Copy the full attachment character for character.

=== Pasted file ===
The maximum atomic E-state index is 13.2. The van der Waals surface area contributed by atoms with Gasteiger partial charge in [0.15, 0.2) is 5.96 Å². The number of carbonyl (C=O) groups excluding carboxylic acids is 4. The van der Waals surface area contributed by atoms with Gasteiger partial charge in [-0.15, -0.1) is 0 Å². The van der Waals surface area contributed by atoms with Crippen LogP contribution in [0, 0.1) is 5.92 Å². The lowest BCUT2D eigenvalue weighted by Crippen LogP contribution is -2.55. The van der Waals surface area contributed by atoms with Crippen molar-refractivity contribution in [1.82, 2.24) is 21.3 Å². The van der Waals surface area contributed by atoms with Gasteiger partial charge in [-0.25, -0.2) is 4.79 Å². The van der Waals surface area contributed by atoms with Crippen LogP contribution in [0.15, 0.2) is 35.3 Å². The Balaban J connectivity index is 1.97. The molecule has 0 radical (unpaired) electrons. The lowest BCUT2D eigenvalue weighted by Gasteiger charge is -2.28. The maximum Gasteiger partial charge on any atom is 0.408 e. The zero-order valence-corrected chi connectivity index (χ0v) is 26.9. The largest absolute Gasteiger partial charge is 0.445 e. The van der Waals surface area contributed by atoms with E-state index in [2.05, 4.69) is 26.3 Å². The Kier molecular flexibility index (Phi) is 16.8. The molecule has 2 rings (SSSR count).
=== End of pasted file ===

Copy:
The maximum atomic E-state index is 13.2. The van der Waals surface area contributed by atoms with Gasteiger partial charge in [0.15, 0.2) is 5.96 Å². The number of carbonyl (C=O) groups excluding carboxylic acids is 4. The van der Waals surface area contributed by atoms with Gasteiger partial charge in [-0.15, -0.1) is 0 Å². The van der Waals surface area contributed by atoms with Crippen LogP contribution in [0, 0.1) is 5.92 Å². The lowest BCUT2D eigenvalue weighted by Crippen LogP contribution is -2.55. The van der Waals surface area contributed by atoms with Crippen molar-refractivity contribution in [1.82, 2.24) is 21.3 Å². The van der Waals surface area contributed by atoms with Gasteiger partial charge in [-0.25, -0.2) is 4.79 Å². The van der Waals surface area contributed by atoms with Crippen LogP contribution in [0.15, 0.2) is 35.3 Å². The Balaban J connectivity index is 1.97. The molecule has 0 radical (unpaired) electrons. The lowest BCUT2D eigenvalue weighted by Gasteiger charge is -2.28. The maximum Gasteiger partial charge on any atom is 0.408 e. The zero-order valence-corrected chi connectivity index (χ0v) is 26.9. The largest absolute Gasteiger partial charge is 0.445 e. The van der Waals surface area contributed by atoms with E-state index in [2.05, 4.69) is 26.3 Å². The Kier molecular flexibility index (Phi) is 16.8. The molecule has 2 rings (SSSR count).